Despite the gore, the bout turned into pure slapstick. Unable to hear the bell ending the second and third rounds, Trafton and Shires continued throwing haymakers until they were separated by the referee. By the fourth, the men were so exhausted they could only circle each other, hoping the other guy wouldn't try anything. At one point the fighters were clinching along the ropes and nearly fell out of the ring.

Trafton, who mocked Shires by calling himself "The Super Great," would eventually play on the 1932 championship Bears team, and would be elected to the Football Hall of Fame in 1964. He wasn't much of a fighter, though. Four months after fighting, Shires would be stopped in one round by Primo Carnera and would never box again. But on this night, leaden legs and all, he bested Shires via five-round decision.

"Beating Shires was easier than getting kicked around on the football field," Trafton said years later, although reports of the time didn't depict Trafton as especially glorious in victory. AP reporter Charles Dunkley described the final round: "Trafton was too weary to fight, walking around the ring glancing over his shoulder at Shires, with Shires apparently unaware that a good wallop on the chin or a punch to the midsection might have knocked Trafton sprawling and out."

Undeterred by the loss, Shires hoped for a bout with rowdy Cubs outfielder Hack Wilson. Unfortunately, commissioner Kennesaw Mountain Landis ruled against baseball players doubling as prizefighters during the offseason. "The two activities do not mix," Landis said. That was bad news for Shires, as he had already earned more money boxing than he had made playing first base for all of 1929.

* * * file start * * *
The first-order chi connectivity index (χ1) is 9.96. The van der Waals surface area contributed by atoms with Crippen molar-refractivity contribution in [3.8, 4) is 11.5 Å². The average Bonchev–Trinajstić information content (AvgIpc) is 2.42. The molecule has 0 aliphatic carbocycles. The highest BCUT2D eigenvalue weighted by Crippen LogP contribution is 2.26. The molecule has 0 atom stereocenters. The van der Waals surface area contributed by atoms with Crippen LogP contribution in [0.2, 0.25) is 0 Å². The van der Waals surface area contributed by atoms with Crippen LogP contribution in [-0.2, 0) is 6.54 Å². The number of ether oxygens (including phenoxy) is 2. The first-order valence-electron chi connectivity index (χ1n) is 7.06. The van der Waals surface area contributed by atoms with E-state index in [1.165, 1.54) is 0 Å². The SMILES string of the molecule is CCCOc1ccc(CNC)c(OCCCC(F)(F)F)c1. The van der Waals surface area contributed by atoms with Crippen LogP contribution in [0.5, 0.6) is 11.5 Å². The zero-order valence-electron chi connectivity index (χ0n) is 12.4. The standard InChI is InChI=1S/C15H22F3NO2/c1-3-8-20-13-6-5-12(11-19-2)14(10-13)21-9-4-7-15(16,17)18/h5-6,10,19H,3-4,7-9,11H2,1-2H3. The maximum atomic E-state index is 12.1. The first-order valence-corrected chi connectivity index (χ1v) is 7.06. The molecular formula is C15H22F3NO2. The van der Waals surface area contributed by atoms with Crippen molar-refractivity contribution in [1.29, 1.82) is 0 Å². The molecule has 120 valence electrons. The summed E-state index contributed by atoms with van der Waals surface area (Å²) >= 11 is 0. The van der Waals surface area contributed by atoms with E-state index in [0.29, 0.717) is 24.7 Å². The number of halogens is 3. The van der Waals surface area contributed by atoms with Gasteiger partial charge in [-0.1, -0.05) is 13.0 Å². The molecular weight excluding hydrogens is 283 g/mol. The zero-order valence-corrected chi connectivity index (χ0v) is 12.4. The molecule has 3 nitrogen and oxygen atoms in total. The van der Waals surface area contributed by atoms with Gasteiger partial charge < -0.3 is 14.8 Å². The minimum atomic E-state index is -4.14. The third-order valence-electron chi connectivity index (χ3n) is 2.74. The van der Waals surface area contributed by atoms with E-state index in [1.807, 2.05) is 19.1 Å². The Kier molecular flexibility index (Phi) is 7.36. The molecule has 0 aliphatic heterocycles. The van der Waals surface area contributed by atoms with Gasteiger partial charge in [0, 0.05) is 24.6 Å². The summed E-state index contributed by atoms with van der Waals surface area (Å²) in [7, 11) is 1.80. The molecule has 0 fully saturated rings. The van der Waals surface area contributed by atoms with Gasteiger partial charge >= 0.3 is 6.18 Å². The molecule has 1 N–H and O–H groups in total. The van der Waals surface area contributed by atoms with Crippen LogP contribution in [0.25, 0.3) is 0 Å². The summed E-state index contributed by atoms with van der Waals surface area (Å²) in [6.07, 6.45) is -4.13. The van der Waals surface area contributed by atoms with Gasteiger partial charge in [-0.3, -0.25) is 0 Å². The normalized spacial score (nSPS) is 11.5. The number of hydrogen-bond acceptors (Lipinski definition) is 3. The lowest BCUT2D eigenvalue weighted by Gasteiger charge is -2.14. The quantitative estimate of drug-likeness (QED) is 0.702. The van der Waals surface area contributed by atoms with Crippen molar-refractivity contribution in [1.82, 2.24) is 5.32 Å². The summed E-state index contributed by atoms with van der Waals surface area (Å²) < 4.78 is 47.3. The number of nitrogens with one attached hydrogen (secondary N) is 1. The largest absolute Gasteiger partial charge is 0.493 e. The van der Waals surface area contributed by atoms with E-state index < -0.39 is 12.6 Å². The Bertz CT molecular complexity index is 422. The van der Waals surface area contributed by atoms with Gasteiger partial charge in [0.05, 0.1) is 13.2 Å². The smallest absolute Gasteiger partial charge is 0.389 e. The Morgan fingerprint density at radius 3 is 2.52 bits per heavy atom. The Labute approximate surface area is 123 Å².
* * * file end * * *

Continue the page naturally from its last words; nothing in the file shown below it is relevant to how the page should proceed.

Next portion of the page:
Ruined by injuries, Shires finished his baseball career with the Boston Braves in 1932.

Even a headline hunter like Canseco, would be impressed by Shires' extra-curricular activities. Along with his boxing exploits (his final record was 5-2 with five knockouts), Shires organized barnstorming tours with a semipro basketball team, worked in vaudeville, sold insurance, moonlighted as a bouncer, managed a minor league ball club, lost a small fortune in real estate and endured a very ugly and publicized divorce.

Shires rode out the Depression era as a professional wrestler in the Southwest. An automobile accident in 1937 left him with a damaged back, but he continued working as a grappler and referee. Fifty pounds overweight and hobbling on old baseball knees, Shires boasted that wrestling needed him the way baseball needed Ruth. Besides, he added, it paid better than piloting a minor league team.

Shires wasn't quite done butting heads with the law, though, and his famous temper got him in trouble one more time. In 1948, William "Hi" Erwin, a former player for the Columbus Red Birds, died weeks after Shires beat him and kicked him during an argument. Shires was arrested and charged with murder. After a lengthy trial, Shires was cleared of the charges, escaping with a $25 fine for aggravated assault.

The murder trial might have humbled Arthur the Great, for he wasn't heard from again until his death on July 13, 1967.

"I'm just an accident that saves you people in a dull season," Shires told the press after the bout with Trafton. "I came along at just the right time for you. During the last year there hasn't been much to write about -- the inauguration of a president, the Graf Zeppelin, the stock market crash, a few catastrophes here and there, but there wasn't much doing at all until I showed up."

Canseco, whose tell-all books about steroid use in baseball didn't generate enough royalties to keep him from seedy publicity stunts like this one, wasn't so loquacious after being hammered by Sikahema.

The New York Daily News reported on Canseco's loss: "As he [Canseco] climbed out of the ring, his face sweaty and red, he was jeered with expletives and steroid taunts as he slumped toward the right field exit under the stands."

Drunken fans and steroid taunts were probably the last thing on his mind at that moment. He was probably thinking about his legal fees, which at last count were in the ballpark of $350,000.

Don Stradley is a regular contributor to The Ring.